Guayaki Yerba Mate
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Changing our habits and turning ourselves onto sustainable systems that work for the planet takes work. It sounds wonderful when we read about it, but what are we doing, in our space now, to really affect change by spreading the message to those around us?

The crew at Teens Turning Green have been activating students on college campuses for years. They’ve just wrapped up their 2014 Conscious College U.S. tour, which began in March and covered campuses throughout the South and Midwest — from Houston all the way up to Ithaca.

They’ve shared alternatives in the form of sustainable, organic, fair trade foods and products, and followed up their demonstrations — which include lots of mate sharing — with a town hall meeting of student leaders engaged with the process of green change.

Many are already in tune with TTG’s mission to boost food and product consciousness. Others have quickly followed suit.

“In Kentucky, a student came up to me, and he would pick up products and go, ‘Tell me why this is sustainable,'” says Erin Schrode of TTG. “I think it’s more of a hearsay thing for a lot of students.”

Sustaining momentum for this movement can be a challenge — especially in parts of the U.S. where it isn’t mainstream to think so heavily about the production chain of your supermarket food.

Many of these products aren’t as easily accessible. But Schrode has seen really positive change over the last several years, thanks in part to the emergence of Whole Foods.

Sust Food

“Even if these kids aren’t the Whole Foods market shopping type, they all know where it is, and they know where to find it,” she says. “It gives them sort of a follow-up place to go.”

Being an active presence on campuses and encouraging students to create and continue the conversation about sustainability in their communities is an important step towards creating actual change.

“[It's been] that thing they’ve heard about, but it’s never been real,” Schrode says.

Follow TTG’s Conscious College blog and follow them on Twitter.

CCRT at Rice

don-miguel-bcorpMore companies are becoming aware of the fundamental need to do business in a way that resonates with our greatest good. There are now over 1,000 certified Benefit Corporations worldwide, all finding their own way to meet “rigorous standards of social and environmental performance, accountability, and transparency.”

There isn’t one type of B Corp. We’re part of a diverse community of companies operating in different markets, each finding their own way to honor their deeper beneficial purpose. And each of us will do B Corp a little bit differently.

Part of our way of walking a sustainable path is by maintaining our grassroots approach. Guayaki began with a small team seeding yerba mate across the U.S., and we’re still a small team — although with our mission, we do big work. The way we think of Guayaki, those sharing our mate and participating in our business do the work with us.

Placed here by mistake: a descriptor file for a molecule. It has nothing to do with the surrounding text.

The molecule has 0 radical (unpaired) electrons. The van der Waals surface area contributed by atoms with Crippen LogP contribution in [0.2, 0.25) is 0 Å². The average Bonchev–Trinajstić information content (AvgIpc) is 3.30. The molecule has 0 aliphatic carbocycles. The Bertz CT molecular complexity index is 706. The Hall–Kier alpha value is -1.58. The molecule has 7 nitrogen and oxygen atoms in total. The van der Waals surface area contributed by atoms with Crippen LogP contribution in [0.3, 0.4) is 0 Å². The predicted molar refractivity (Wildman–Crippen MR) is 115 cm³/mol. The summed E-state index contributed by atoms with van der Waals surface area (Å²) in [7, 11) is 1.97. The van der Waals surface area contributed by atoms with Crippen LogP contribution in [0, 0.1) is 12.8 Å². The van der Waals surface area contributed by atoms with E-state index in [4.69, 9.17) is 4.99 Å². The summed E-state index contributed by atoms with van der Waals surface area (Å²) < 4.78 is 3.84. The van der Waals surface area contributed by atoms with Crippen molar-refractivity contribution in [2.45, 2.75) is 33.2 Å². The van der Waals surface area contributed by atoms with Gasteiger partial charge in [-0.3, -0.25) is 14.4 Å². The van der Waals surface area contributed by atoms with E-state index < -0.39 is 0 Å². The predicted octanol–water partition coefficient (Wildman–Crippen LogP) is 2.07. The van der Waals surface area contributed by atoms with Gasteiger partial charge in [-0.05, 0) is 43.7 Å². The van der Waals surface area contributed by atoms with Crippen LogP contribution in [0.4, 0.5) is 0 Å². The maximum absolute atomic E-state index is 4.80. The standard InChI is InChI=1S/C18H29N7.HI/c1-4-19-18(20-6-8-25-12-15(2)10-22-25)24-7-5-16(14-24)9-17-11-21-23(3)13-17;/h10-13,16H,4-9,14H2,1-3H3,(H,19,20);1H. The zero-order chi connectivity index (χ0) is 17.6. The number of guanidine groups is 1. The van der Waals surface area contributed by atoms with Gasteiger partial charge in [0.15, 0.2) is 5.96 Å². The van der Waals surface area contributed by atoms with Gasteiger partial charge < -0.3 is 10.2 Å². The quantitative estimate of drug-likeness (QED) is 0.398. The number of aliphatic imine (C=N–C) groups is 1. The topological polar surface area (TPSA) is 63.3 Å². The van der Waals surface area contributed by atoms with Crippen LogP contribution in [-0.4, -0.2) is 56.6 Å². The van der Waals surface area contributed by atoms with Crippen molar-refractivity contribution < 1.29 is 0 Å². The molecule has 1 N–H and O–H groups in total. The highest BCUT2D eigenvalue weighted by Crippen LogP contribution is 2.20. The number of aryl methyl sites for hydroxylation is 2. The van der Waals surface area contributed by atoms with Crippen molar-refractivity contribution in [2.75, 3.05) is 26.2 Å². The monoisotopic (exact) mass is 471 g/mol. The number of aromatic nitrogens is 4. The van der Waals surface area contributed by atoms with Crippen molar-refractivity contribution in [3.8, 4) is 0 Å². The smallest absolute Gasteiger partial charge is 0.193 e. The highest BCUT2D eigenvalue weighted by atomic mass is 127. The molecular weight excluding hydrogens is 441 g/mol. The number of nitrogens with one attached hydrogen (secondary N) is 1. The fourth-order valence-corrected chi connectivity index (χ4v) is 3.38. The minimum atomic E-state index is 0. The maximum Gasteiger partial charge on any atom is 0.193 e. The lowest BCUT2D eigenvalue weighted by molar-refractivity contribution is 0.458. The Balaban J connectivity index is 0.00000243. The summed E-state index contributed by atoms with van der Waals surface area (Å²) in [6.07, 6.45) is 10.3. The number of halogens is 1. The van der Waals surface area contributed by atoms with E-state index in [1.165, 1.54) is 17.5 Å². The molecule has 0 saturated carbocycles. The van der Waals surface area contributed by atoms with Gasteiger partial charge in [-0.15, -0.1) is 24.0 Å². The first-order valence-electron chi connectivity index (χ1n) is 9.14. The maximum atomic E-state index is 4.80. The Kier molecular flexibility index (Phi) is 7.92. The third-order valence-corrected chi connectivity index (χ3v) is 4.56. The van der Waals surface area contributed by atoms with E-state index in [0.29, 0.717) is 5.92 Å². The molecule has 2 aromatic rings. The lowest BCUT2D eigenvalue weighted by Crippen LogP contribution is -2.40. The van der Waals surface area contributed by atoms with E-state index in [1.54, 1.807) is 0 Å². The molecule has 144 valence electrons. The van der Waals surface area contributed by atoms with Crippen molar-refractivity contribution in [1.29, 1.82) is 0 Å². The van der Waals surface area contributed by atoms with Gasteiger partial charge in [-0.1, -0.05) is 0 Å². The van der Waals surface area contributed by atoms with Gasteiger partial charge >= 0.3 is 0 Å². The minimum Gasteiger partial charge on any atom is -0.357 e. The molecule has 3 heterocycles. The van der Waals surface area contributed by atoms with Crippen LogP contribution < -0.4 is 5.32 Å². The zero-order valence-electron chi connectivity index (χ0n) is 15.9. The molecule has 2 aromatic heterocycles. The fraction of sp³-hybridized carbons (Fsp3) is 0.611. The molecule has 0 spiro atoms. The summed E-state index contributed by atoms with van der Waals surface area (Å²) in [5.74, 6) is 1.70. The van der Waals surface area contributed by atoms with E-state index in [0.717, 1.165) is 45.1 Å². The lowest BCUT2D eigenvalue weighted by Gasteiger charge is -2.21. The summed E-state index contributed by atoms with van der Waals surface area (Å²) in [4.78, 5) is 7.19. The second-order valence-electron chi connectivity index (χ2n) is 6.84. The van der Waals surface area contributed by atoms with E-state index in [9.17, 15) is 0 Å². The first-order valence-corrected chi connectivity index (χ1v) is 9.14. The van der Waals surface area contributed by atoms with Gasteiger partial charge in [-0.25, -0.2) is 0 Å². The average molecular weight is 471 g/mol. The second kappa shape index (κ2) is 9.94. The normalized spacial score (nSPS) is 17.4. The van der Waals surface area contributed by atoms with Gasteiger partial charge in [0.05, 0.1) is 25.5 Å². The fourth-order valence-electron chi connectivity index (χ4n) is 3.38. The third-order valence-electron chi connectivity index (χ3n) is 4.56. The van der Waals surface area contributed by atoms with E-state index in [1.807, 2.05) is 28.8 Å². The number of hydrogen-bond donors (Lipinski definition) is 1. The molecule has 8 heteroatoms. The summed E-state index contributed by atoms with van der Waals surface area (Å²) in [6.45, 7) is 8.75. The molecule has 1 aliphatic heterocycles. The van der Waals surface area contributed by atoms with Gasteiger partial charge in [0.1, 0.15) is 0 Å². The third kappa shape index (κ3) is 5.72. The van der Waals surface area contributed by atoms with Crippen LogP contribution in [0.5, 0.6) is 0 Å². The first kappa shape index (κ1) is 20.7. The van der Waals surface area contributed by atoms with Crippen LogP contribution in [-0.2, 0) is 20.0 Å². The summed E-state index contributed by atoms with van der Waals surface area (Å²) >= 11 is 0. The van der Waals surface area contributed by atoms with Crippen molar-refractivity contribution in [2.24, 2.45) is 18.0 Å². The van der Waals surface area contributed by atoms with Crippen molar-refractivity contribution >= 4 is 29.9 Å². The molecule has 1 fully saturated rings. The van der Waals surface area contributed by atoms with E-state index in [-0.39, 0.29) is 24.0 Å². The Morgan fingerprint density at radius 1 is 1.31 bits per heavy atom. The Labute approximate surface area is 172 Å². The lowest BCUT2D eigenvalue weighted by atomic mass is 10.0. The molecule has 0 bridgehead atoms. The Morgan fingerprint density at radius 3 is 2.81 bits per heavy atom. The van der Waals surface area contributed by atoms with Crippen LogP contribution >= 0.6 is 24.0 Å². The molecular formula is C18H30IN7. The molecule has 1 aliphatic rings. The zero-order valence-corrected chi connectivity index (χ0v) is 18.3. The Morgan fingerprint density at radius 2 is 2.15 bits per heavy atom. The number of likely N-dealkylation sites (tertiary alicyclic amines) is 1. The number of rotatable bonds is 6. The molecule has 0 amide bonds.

We also don’t buy advertising — which can be challenging for a company in the North American drink market, where big-budget marketing is the standard. Our resources are budgeted so that most of our money goes to our rainforest reservations — and by our latest count, we’ve saved 29,600 rainforest acres in 2013, which is $29.5 million trees and $23.6 million in ecosystem services. If that money went to advertising, we wouldn’t get our work done.

Slow movement and lack of flash may seem counter-intuitive in our industry, but walking the slow road has helped us accomplish some beautiful work protecting and restoring the rainforest. And we can use the extra time to breathe and enjoy our steps amidst the trees.

GMO protest in Honolulu

As a company with quality, sustainability and food justice sewn into our DNA, we feel the pull to join advocates for the right of all people to cultivate and enjoy their own food. We brought our vision to a gathering at the state capital in Hawaii to help protest GMOs, attend events and listen to the words of Dr. Vandana Shiva, a dear environmental activist, author, and powerful speaker.

Guayakians David Karr, Alex Pryor, and Patrick Lee traveled to greet the crowds at the capital building for three days of talks by Dr. Shiva. Beyond the joy of hearing great words by Shiva, the team came loaded, sharing about 500 cans and bottles of our organic, non-GMO yerba mate to a crowd hungry for quality non-GMO food and drink. Beautiful energy to add to the voices of the day.

For those who were unable to attend, it’s worth reading the transcript of Dr. Shiva’s speech at the capital. The moving way she weaves her words presents a powerful message for the way we produce our food worldwide, and the natural right we have as members of Earth to plant and harvest seeds to nourish ourselves and our global community. A big takeaway point: We are an interconnected species.

Alex Pryor and Dr. Vandana Shiva enjoy wonderful energy and a gourd of non-GMO yerba mate together.

Alex Pryor and Dr. Vandana Shiva enjoy wonderful energy and a gourd of non-GMO yerba mate together.